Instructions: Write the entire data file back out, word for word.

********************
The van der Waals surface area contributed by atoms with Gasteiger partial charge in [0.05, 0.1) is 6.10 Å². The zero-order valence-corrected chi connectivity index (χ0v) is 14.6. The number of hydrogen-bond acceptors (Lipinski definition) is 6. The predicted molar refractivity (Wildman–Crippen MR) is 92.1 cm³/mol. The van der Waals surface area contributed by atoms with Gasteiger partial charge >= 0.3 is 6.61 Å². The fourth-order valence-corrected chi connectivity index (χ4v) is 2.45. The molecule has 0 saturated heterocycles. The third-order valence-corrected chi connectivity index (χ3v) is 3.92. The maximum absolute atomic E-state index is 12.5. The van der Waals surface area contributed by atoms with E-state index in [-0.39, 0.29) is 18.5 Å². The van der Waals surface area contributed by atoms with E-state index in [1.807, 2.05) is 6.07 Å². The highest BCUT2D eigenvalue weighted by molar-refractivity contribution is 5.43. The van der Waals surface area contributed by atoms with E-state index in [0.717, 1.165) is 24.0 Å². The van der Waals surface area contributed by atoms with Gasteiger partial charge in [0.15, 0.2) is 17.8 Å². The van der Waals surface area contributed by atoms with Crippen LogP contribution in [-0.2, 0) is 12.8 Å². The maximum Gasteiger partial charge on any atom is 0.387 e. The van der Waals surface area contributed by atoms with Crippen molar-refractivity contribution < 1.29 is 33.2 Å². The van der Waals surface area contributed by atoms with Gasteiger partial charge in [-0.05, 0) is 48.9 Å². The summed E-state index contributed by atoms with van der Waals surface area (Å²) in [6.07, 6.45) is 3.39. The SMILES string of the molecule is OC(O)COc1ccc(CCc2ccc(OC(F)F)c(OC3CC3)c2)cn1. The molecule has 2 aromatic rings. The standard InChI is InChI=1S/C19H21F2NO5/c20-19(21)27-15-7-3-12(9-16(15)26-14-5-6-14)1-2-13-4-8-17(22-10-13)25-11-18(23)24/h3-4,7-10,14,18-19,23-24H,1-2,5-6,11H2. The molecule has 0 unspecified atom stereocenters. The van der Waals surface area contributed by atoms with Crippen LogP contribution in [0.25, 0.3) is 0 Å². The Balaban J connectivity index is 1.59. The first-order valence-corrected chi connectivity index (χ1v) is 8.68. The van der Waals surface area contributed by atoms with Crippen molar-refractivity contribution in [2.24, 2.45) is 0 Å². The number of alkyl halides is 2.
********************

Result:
The van der Waals surface area contributed by atoms with Gasteiger partial charge in [0.05, 0.1) is 6.10 Å². The zero-order valence-corrected chi connectivity index (χ0v) is 14.6. The number of hydrogen-bond acceptors (Lipinski definition) is 6. The predicted molar refractivity (Wildman–Crippen MR) is 92.1 cm³/mol. The van der Waals surface area contributed by atoms with Gasteiger partial charge >= 0.3 is 6.61 Å². The fourth-order valence-corrected chi connectivity index (χ4v) is 2.45. The molecule has 0 saturated heterocycles. The third-order valence-corrected chi connectivity index (χ3v) is 3.92. The maximum absolute atomic E-state index is 12.5. The van der Waals surface area contributed by atoms with E-state index in [-0.39, 0.29) is 18.5 Å². The van der Waals surface area contributed by atoms with E-state index in [1.807, 2.05) is 6.07 Å². The highest BCUT2D eigenvalue weighted by molar-refractivity contribution is 5.43. The van der Waals surface area contributed by atoms with E-state index in [0.717, 1.165) is 24.0 Å². The van der Waals surface area contributed by atoms with Gasteiger partial charge in [0.15, 0.2) is 17.8 Å². The van der Waals surface area contributed by atoms with Crippen LogP contribution in [-0.2, 0) is 12.8 Å². The maximum Gasteiger partial charge on any atom is 0.387 e. The van der Waals surface area contributed by atoms with Crippen molar-refractivity contribution < 1.29 is 33.2 Å². The van der Waals surface area contributed by atoms with Gasteiger partial charge in [-0.05, 0) is 48.9 Å². The summed E-state index contributed by atoms with van der Waals surface area (Å²) in [6.07, 6.45) is 3.39. The SMILES string of the molecule is OC(O)COc1ccc(CCc2ccc(OC(F)F)c(OC3CC3)c2)cn1. The molecule has 2 aromatic rings. The standard InChI is InChI=1S/C19H21F2NO5/c20-19(21)27-15-7-3-12(9-16(15)26-14-5-6-14)1-2-13-4-8-17(22-10-13)25-11-18(23)24/h3-4,7-10,14,18-19,23-24H,1-2,5-6,11H2. The molecule has 0 unspecified atom stereocenters. The van der Waals surface area contributed by atoms with Crippen LogP contribution in [0.25, 0.3) is 0 Å². The Balaban J connectivity index is 1.59. The first-order valence-corrected chi connectivity index (χ1v) is 8.68. The van der Waals surface area contributed by atoms with Crippen molar-refractivity contribution in [2.24, 2.45) is 0 Å². The number of alkyl halides is 2.